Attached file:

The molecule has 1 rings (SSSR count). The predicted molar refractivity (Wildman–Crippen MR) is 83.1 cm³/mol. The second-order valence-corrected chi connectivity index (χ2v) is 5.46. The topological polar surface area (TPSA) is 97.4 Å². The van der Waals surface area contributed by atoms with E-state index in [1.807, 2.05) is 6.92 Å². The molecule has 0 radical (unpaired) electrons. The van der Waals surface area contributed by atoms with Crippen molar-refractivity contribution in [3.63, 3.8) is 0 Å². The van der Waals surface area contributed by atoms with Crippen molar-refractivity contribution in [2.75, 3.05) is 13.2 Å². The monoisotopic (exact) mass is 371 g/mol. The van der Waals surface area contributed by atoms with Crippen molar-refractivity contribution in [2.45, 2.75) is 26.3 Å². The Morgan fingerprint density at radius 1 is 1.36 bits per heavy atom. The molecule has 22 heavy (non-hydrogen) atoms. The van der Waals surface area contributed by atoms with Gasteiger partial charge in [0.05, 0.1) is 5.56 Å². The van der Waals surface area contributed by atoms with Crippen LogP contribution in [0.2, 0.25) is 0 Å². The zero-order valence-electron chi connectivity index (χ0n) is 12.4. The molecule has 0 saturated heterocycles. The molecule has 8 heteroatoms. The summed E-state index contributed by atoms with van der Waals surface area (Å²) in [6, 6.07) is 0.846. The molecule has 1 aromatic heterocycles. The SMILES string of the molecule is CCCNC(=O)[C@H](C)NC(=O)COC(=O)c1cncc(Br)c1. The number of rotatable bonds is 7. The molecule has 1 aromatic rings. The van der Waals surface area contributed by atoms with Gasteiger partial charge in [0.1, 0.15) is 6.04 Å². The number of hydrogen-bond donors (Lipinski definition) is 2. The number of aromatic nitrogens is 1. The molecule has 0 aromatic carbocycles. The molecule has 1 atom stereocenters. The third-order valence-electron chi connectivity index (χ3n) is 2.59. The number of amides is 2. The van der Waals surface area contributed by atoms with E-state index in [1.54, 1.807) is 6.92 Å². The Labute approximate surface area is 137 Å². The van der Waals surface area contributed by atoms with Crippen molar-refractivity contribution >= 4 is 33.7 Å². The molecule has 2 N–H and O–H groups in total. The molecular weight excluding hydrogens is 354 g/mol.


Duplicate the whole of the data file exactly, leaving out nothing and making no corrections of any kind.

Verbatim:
The molecule has 1 rings (SSSR count). The predicted molar refractivity (Wildman–Crippen MR) is 83.1 cm³/mol. The second-order valence-corrected chi connectivity index (χ2v) is 5.46. The topological polar surface area (TPSA) is 97.4 Å². The van der Waals surface area contributed by atoms with E-state index in [1.807, 2.05) is 6.92 Å². The molecule has 0 radical (unpaired) electrons. The van der Waals surface area contributed by atoms with Crippen molar-refractivity contribution in [3.63, 3.8) is 0 Å². The van der Waals surface area contributed by atoms with Crippen molar-refractivity contribution in [2.75, 3.05) is 13.2 Å². The monoisotopic (exact) mass is 371 g/mol. The van der Waals surface area contributed by atoms with Crippen molar-refractivity contribution in [2.45, 2.75) is 26.3 Å². The Morgan fingerprint density at radius 1 is 1.36 bits per heavy atom. The molecule has 22 heavy (non-hydrogen) atoms. The van der Waals surface area contributed by atoms with Gasteiger partial charge in [0.05, 0.1) is 5.56 Å². The van der Waals surface area contributed by atoms with Crippen LogP contribution in [0.2, 0.25) is 0 Å². The zero-order valence-electron chi connectivity index (χ0n) is 12.4. The molecule has 0 saturated heterocycles. The molecule has 8 heteroatoms. The summed E-state index contributed by atoms with van der Waals surface area (Å²) in [6, 6.07) is 0.846. The molecule has 1 aromatic heterocycles. The SMILES string of the molecule is CCCNC(=O)[C@H](C)NC(=O)COC(=O)c1cncc(Br)c1. The number of rotatable bonds is 7. The molecule has 1 aromatic rings. The van der Waals surface area contributed by atoms with Gasteiger partial charge in [0.1, 0.15) is 6.04 Å². The number of hydrogen-bond donors (Lipinski definition) is 2. The number of aromatic nitrogens is 1. The molecule has 0 aromatic carbocycles. The molecule has 1 atom stereocenters. The third-order valence-electron chi connectivity index (χ3n) is 2.59. The number of amides is 2. The van der Waals surface area contributed by atoms with E-state index in [1.54, 1.807) is 6.92 Å². The Labute approximate surface area is 137 Å². The van der Waals surface area contributed by atoms with Crippen molar-refractivity contribution >= 4 is 33.7 Å². The molecule has 2 N–H and O–H groups in total. The molecular weight excluding hydrogens is 354 g/mol.